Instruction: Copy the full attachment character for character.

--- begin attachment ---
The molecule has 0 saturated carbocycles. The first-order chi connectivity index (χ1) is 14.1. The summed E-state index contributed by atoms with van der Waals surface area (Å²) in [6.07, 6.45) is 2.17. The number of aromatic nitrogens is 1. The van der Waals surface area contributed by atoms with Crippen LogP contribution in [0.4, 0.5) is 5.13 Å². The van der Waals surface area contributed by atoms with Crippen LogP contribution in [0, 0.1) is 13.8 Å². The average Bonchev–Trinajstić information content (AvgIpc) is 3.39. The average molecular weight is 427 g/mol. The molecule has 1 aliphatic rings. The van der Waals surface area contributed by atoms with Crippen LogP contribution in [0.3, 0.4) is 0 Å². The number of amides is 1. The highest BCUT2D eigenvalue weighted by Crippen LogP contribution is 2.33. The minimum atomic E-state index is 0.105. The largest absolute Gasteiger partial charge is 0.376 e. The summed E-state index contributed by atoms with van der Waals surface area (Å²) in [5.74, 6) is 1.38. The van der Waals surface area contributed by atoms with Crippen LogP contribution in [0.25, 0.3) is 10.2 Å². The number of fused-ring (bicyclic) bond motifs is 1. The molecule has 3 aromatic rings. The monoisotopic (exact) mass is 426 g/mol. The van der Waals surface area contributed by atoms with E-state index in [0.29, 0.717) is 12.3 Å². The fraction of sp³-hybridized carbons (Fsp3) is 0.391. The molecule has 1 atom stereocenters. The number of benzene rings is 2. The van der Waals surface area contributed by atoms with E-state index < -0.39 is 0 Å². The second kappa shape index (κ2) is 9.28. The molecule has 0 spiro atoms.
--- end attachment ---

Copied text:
The molecule has 0 saturated carbocycles. The first-order chi connectivity index (χ1) is 14.1. The summed E-state index contributed by atoms with van der Waals surface area (Å²) in [6.07, 6.45) is 2.17. The number of aromatic nitrogens is 1. The van der Waals surface area contributed by atoms with Crippen LogP contribution in [0.4, 0.5) is 5.13 Å². The van der Waals surface area contributed by atoms with Crippen LogP contribution in [0, 0.1) is 13.8 Å². The average Bonchev–Trinajstić information content (AvgIpc) is 3.39. The average molecular weight is 427 g/mol. The molecule has 1 aliphatic rings. The van der Waals surface area contributed by atoms with Crippen LogP contribution in [0.3, 0.4) is 0 Å². The number of amides is 1. The highest BCUT2D eigenvalue weighted by Crippen LogP contribution is 2.33. The minimum atomic E-state index is 0.105. The largest absolute Gasteiger partial charge is 0.376 e. The summed E-state index contributed by atoms with van der Waals surface area (Å²) in [5.74, 6) is 1.38. The van der Waals surface area contributed by atoms with Crippen LogP contribution in [0.25, 0.3) is 10.2 Å². The number of fused-ring (bicyclic) bond motifs is 1. The molecule has 3 aromatic rings. The monoisotopic (exact) mass is 426 g/mol. The van der Waals surface area contributed by atoms with E-state index in [0.29, 0.717) is 12.3 Å². The fraction of sp³-hybridized carbons (Fsp3) is 0.391. The molecule has 1 atom stereocenters. The number of benzene rings is 2. The van der Waals surface area contributed by atoms with E-state index < -0.39 is 0 Å². The second kappa shape index (κ2) is 9.28. The molecule has 0 spiro atoms.